Skaggs Institute for Chemical Biology

Some major accomplishments have included the determination of the crystal structure of the T-cell receptor, the synthesis of antitumor agents, the discovery of multipurpose antibodies, the characterization of lipid-like hormones, the regulation of cell adhesion molecules and the invention of self-replicating peptides. A more subtle accomplishment has been the synergy that the Skaggs Institute has made possible between research groups.

For example, an initiative in RNA chemistry and biology is focused on understanding the structure and function of these key molecules of life that will ultimately lead to new therapeutic agents. As another example, four groups now work in molecular evolution. The depth of this effort has made the Skaggs Institute the leading edge for research in this field. A third cohesive effort is in drug design, which brings the Institute's structural and computational facilities for proteins and nucleic acids together with the expertise in organic synthesis and combinatorial chemistry.

The capability of the Skaggs Institute to assume broad, long-term projects makes it unique, and its leadership is evaluating strategic opportunities in newly emerging fields that blend chemistry with biology. Nowhere does this seem more likely than in the opportunities expected to emerge from the sequencing of the genomes of living organisms and from the conversion of biological information pouring out of such projects to a science at the molecular level. This conversion will involve determining the genes that encode the specific proteins, receptors or nucleic acids associated with a particular state; unraveling the interactions of those genes; and controlling the interactions by means of appropriate synthetic agents. Because an enormous array of small molecules is already available through combinatorial chemical synthesis, it seems inevitable that the disciplines of genomics and combinatorial chemistry will meet at the biological macromoleculesthe therapeutic targetsof the disease.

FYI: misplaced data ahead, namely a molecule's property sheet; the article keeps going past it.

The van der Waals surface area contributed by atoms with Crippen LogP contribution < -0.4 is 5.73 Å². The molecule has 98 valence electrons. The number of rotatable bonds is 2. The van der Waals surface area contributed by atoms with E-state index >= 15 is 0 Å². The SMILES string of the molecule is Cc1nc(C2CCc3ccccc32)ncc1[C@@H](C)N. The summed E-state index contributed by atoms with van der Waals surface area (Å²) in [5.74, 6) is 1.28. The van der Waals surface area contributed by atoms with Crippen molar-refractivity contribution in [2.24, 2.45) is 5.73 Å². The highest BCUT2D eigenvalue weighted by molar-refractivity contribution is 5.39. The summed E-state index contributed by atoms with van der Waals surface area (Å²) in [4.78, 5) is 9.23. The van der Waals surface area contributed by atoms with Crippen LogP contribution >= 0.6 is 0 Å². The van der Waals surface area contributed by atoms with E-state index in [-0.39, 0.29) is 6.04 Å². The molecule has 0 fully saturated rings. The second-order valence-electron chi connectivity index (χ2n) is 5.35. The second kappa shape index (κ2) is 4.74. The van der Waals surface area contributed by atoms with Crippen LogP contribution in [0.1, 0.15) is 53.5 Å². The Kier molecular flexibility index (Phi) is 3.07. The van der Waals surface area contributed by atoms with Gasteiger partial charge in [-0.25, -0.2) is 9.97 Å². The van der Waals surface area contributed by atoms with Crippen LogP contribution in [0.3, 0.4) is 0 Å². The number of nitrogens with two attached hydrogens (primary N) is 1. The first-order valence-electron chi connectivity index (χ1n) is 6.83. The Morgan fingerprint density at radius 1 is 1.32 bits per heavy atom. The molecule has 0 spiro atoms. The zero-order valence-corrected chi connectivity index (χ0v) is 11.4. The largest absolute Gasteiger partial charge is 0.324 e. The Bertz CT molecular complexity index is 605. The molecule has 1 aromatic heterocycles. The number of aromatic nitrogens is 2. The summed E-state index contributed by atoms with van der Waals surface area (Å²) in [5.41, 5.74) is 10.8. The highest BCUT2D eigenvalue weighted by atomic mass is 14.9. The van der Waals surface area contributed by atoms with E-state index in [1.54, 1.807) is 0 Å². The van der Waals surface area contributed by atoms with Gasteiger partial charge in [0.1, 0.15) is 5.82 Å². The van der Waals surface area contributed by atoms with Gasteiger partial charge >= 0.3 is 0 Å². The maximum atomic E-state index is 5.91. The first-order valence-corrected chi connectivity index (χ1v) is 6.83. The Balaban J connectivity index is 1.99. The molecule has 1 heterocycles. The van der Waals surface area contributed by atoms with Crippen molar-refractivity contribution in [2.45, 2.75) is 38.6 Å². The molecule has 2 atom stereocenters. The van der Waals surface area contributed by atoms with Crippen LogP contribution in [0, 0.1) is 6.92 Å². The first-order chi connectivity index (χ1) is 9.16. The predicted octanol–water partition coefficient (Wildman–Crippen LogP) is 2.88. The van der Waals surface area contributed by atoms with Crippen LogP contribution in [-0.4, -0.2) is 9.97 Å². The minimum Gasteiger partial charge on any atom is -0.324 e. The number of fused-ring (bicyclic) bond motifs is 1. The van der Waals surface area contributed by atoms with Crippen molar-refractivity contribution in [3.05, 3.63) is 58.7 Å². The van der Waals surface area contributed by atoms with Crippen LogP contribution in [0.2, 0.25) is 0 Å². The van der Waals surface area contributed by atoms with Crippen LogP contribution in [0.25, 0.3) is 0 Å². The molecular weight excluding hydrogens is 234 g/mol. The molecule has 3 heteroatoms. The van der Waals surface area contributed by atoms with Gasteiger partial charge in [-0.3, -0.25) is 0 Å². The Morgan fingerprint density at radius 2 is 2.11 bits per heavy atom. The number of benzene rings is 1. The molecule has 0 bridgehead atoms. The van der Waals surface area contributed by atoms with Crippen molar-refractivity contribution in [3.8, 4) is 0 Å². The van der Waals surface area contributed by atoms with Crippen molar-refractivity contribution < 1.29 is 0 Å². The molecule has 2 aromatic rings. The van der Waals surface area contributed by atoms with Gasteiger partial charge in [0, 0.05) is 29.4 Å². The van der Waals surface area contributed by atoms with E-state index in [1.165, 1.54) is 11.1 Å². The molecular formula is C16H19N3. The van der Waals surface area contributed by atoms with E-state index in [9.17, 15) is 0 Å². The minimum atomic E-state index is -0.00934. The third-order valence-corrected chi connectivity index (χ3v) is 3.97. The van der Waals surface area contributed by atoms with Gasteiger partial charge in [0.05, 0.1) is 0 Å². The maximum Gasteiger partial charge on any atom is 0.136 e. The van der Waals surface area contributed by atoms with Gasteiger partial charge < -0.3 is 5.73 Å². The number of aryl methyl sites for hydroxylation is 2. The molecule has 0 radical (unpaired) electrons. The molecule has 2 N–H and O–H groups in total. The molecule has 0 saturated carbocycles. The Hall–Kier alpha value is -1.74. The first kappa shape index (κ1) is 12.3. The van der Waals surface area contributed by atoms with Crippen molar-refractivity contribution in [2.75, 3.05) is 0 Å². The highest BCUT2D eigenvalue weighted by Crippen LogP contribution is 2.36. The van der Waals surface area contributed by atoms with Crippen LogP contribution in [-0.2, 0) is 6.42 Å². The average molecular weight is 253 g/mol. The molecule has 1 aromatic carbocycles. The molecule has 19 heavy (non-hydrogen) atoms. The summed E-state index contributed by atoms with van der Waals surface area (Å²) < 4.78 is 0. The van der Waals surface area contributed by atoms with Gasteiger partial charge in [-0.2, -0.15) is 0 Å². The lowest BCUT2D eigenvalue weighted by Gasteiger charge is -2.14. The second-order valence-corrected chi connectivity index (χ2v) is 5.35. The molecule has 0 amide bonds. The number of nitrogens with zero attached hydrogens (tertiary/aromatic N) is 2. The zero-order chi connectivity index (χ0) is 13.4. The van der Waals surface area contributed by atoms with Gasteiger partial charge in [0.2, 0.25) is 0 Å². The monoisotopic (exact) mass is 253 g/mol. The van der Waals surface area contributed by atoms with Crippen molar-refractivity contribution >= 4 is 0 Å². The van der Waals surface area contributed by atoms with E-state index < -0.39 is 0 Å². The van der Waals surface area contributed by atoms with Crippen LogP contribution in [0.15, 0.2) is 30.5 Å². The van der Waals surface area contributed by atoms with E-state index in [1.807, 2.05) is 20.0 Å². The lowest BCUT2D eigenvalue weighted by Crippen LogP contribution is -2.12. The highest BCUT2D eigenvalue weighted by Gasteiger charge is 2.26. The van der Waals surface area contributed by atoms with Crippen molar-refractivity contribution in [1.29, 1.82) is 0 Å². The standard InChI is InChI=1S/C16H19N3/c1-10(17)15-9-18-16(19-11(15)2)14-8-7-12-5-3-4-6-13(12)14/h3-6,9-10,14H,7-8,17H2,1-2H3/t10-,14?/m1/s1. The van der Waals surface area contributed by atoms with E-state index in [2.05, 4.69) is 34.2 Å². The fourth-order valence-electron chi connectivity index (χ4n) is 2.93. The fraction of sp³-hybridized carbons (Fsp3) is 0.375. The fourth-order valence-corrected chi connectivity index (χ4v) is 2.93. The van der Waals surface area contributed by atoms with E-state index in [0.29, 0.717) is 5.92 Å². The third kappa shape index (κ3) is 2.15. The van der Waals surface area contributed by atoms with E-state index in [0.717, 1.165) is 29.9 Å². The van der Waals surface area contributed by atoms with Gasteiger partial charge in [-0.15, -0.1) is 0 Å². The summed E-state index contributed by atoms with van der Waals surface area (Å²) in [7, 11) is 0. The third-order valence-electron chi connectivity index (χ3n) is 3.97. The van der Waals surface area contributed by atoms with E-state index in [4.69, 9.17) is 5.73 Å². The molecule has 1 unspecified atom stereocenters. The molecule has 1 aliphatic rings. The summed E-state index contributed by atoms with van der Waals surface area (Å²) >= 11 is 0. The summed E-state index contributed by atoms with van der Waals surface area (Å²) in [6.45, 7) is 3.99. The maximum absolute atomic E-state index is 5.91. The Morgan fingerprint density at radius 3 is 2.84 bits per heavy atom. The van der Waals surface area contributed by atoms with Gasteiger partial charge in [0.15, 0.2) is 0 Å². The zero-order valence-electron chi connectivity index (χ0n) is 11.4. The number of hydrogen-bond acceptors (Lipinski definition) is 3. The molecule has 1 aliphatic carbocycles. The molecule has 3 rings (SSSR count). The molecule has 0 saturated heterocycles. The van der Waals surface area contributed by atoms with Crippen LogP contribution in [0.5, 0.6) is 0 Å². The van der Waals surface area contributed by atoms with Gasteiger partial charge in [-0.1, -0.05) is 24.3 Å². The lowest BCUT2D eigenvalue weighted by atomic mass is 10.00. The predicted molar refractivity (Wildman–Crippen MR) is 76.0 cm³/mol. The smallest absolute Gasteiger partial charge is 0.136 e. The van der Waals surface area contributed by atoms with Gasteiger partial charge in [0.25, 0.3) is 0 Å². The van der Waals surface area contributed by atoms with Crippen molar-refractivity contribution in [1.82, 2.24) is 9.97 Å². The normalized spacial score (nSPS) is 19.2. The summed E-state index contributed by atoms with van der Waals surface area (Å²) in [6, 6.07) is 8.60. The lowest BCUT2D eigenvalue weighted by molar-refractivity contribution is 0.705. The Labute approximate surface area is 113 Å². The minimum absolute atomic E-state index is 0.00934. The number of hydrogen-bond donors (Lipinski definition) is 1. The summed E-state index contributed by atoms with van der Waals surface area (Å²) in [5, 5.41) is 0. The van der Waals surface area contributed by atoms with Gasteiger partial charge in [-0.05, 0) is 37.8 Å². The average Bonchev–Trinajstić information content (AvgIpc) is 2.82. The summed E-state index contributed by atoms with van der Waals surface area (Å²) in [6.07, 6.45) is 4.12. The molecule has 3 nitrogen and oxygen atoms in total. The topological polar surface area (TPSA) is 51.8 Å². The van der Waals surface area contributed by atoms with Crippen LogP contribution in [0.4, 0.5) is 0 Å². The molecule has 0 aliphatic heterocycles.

The goal of the Skaggs Institute is to maintain itself as a model for research in chemical biology and to provide a nurturing environment for the next generation of scientists. The ultimate research identity of the Skaggs Institute will be the scientists it produces. As a measure of progress, a list of publications from our first twenty years (19962015) is now available on this site. It contains some 3,600 articles acknowledging support of the Skaggs Institute. More than 1,000 postdoctoral researchers and graduate studentsthe Skaggs Fellowswere involved in the work; their lives have been forever enriched by the generosity of the Skaggs family.

Julius Rebek, Jr., PhD

Each year it is my pleasant duty to report the highlights of the scientific accomplishments in the Skaggs Institute for Chemical Biology. The Institute was established in 1996 by a remarkable gift from the Skaggs family. Their generosity has enabled the recruitment of 31 members as principal investigators. It is increasingly difficult to choose between those research accomplishments that capture the thrill of discovery in biology and the ingenuity of invention in chemistry. More than 300 publications were generated by the researchers in the past year, but which of these accomplishments will lead to cures for diseasesthe ultimate mission of the Institutewill be determined only in the future. For the present, I have selected only a few of the discoveries of the principal investigators, our most valuable asset; the details are available in the individual reports that follow.